…and the Doppler D – Effect

Sound Talks With…The Brother Moves On

When we knew that The Brother Moves On were coming to town we were sure we had to see them live. To explain what it is to see them performing live is something that cannot simply be done with words. It is a whole powerful multisensorial experience that has to be lived to be understood. I guess my South American roots, my devotion to shamanism in all its forms and the infinite love I have always had for meaningful music, helped me live the concert in a special way, maybe quite different from the rest of the public there. Due to technical reasons and algorithms taking decisions they shouldn’t, this interview wasn’t done on site but remotely as a result. Enjoy this ride into the realms of music that matters…

What is the thing that influenced you the most to make you decide for the first time to make music sound different from the so-called standard? Was it a conscious decision or it came naturally?

I think a political philosophy of the othered needs to remove the idea that Western Europe sets the standard or the norm. So, our Black Consciousness philosophy influenced by the Black Conscious Movement is central, it is our conscious decision to make from our center. Also related to this is the question that if human life originated from Southern Africa then shouldn’t a so-called standard, if required, emanate from the source?

Where do you think ideas for experimental arts come from, from inside (the mind and the soul), from the outside (the world surrounding us) or a combination of both?

Neither. The mind-soul dialectic is a sad bi-product of the Western European notion of existence and the cosmos, thus the need to add a third option of “combination of both” as a lazy means of not attributing this to the hereafter also. Art in my culture is not simply linked with ideas and notions of minds and souls or an inside and outside. As a cathartic and healing process, art is about connection and community and can never take the isolated individual/genius as a necessary actor. In art we are vessels to the connection that our cosmos presents in our ancestral lineage, so ours is not an experimental art but a means to affirm our lineage in the past, present and future.

What types of sounds do you prefer: organic, electronic or both?

Once again it’s the Western dialectic at play as all sounds point to the organic but not counterposed to the “electronic”. The electronic is part of the sphere of the organic as we are all pointing and referencing the power of the creator in creating.

What’s the craziest song you have ever listened to?

Not sure about crazy but I’m a big fan of the vocal dynamics that Animal Collective infer.

We were in your concert in Sofia, Bulgaria and our minds were blown away by the environment you create with your sounds. You guys took us (and the rest of the public) into a trance-like state and this is something few bands are capable of. Have you ever thought of combining your music with a theater-like set up on stage or maybe collaborating with audiovisual artists for a more immersive and complex experience?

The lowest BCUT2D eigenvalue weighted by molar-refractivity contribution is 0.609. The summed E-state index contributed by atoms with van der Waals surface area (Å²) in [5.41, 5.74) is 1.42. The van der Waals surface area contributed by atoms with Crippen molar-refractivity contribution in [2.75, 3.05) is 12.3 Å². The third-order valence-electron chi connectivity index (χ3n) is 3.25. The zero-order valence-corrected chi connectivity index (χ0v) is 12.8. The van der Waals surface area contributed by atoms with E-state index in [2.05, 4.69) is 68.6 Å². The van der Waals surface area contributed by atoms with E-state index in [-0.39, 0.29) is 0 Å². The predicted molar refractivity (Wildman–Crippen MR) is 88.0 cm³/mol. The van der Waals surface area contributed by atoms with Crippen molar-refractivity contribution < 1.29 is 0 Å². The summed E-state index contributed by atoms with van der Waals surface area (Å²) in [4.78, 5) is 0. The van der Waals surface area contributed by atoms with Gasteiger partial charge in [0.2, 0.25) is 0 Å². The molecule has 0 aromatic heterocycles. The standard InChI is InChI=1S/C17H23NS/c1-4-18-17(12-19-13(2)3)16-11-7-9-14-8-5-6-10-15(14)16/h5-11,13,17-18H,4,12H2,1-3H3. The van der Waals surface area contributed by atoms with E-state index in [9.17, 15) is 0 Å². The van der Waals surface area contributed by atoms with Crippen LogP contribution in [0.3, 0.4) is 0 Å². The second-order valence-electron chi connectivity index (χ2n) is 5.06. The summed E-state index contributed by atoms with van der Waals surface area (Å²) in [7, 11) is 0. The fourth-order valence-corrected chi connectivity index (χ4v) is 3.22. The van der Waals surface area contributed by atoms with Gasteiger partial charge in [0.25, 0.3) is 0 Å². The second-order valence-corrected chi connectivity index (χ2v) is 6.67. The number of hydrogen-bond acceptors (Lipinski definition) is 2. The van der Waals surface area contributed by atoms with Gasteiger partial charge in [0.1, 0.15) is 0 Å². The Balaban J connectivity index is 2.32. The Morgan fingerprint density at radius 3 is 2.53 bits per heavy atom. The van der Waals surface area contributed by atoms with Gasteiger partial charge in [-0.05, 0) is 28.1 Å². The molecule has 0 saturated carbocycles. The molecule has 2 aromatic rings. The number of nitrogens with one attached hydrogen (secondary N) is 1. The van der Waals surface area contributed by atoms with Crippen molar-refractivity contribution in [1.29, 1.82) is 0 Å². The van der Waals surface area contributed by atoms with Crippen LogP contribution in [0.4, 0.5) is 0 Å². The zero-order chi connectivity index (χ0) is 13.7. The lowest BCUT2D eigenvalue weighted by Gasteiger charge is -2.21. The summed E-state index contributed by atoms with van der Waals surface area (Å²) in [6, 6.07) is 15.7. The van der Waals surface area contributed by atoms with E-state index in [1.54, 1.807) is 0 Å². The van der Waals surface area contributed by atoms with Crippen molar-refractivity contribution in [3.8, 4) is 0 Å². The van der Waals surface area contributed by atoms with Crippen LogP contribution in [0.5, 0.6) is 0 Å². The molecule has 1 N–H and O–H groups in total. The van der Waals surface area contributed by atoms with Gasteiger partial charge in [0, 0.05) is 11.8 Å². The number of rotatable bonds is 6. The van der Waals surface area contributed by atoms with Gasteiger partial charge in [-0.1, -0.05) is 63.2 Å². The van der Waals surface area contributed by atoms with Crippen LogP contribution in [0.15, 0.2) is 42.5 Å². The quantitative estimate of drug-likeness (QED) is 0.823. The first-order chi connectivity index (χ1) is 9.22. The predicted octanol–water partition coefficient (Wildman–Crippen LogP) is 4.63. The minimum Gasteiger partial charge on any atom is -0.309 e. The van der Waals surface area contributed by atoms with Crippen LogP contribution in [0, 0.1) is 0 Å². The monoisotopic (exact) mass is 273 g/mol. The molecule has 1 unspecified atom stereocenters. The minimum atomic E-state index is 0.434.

Our shows tend to sway to the immersive then back to the sound. So this complex experience you speak of is the essence of our existence. But of course capital is central to such being a standard and EU/European venues at the moment do not have the pocket for our full show.

What are your plans for the future in terms of production and creation? (Any new albums, EPs or tours coming in the near future?)

We’ve just released two albums in two years. Tolika Mtoliki on Matsuli Records was an ode to our lineage and S/he Who Feeds You Owns You on Shabaka HutchingsNative Rebels Recordings was our sophomore record after our independent debut A New Myth. I think this year we will be focusing on touring these two albums and later in the year start the writing process of our new album. So focus this year is on solo albums with our saxophonist Mthunzi Mvubu having released his debut The 1st Gospel in November 2022.

What do you think should be the role of experimental and meaningful music (and musicians) in the development of the human race and the creation of a better world?

Music is the oldest healing vessel and should be freely available and accessible to the community at large. The commercialization of the form should not hinder this vital communal utility.

If through science or any other method we manage to prove the existence of a creator, god or great designer of the universe and you guys were chosen to play the background sounds for the first encounter with it, which song (yours or any other artist’s work) would you use for such an event?

In my culture that’s what we do everyday: To prove the existence of the hereafter through the now thus the music we make (all of it) is for this purpose.

Here some of our favorite songs by The Brother Moves On:

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